Namibia has reached the darkest depths of legalised corruption when the government gives a N$1,3 billion medicine business to a five-year-old.
Apparently, decision-makers at the Central Procurement Board of Namibia (CPBN) see nothing wrong with entrusting buying of medicine to Cospharm Investments – a company 51% owned by a five-year-old and 49% by the father.
It doesn’t even matter that the father, Zimbabwean businessman Cosmas Mukaratirwa, was arrested for allegedly selling unregistered medicine worth N$657 800 to the health ministry. He was released on a warning.
All that matters, according to CPBN chairperson Amon Ngavetene, is that Mukaratirwa’s child is Namibian, which meant the company met a key requirement to “win” the contract.
Besides, argues Ngavetene, the father can simply get ‘power of attorney’ to act on behalf of his five-year-old. A child cannot legally enter into a contract, let alone a tender worth over a billion of taxpayers’ money. The father is conflicted to such a degree that the child should get independent protection.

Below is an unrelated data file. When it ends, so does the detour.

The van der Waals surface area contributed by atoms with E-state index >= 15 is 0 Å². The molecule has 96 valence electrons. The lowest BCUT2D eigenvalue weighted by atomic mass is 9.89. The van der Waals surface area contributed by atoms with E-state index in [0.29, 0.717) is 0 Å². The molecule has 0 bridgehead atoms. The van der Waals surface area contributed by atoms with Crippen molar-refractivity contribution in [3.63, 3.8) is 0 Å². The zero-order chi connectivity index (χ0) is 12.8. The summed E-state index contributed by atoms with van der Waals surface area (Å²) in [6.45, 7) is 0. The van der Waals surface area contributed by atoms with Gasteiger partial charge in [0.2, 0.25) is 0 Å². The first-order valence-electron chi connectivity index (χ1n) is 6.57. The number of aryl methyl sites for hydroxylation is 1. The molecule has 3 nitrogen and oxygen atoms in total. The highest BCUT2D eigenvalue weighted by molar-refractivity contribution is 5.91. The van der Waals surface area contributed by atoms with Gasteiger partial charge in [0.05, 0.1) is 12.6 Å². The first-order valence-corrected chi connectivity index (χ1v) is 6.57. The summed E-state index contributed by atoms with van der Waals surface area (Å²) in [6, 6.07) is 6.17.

Have Namibians lost all sense of an ethical and moral conscience that the state blatantly allows the abuse of a minor and a company by self-serving adults? Do government officials have no shame?
Some may try to use other terms, but corrupt and unethical conduct is what it is when adults misuse minors while other adults in positions of state power play along.
Namibia needs to find its ethical and moral compass soon, very soon, if it’s to stop the freefall into the abyss.